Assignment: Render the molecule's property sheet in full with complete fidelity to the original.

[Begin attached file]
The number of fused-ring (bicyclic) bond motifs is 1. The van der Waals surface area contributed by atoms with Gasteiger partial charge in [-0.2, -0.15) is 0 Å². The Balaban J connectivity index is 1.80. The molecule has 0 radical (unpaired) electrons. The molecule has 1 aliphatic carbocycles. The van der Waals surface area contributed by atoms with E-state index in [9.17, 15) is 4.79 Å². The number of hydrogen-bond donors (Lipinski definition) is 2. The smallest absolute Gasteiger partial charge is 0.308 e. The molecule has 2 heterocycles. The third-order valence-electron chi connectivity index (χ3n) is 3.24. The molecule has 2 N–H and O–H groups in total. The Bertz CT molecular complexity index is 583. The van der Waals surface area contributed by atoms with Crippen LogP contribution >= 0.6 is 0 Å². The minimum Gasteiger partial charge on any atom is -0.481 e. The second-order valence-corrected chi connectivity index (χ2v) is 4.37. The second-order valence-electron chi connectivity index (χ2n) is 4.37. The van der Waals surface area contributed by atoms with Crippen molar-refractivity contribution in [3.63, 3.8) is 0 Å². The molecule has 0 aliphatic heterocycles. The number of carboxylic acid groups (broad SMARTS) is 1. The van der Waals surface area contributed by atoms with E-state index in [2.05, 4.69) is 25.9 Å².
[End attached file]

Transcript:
The number of fused-ring (bicyclic) bond motifs is 1. The van der Waals surface area contributed by atoms with Gasteiger partial charge in [-0.2, -0.15) is 0 Å². The Balaban J connectivity index is 1.80. The molecule has 0 radical (unpaired) electrons. The molecule has 1 aliphatic carbocycles. The van der Waals surface area contributed by atoms with E-state index in [9.17, 15) is 4.79 Å². The number of hydrogen-bond donors (Lipinski definition) is 2. The smallest absolute Gasteiger partial charge is 0.308 e. The molecule has 2 heterocycles. The third-order valence-electron chi connectivity index (χ3n) is 3.24. The molecule has 2 N–H and O–H groups in total. The Bertz CT molecular complexity index is 583. The van der Waals surface area contributed by atoms with Crippen LogP contribution >= 0.6 is 0 Å². The minimum Gasteiger partial charge on any atom is -0.481 e. The second-order valence-corrected chi connectivity index (χ2v) is 4.37. The second-order valence-electron chi connectivity index (χ2n) is 4.37. The van der Waals surface area contributed by atoms with Crippen molar-refractivity contribution in [3.63, 3.8) is 0 Å². The molecule has 0 aliphatic heterocycles. The number of carboxylic acid groups (broad SMARTS) is 1. The van der Waals surface area contributed by atoms with E-state index in [2.05, 4.69) is 25.9 Å².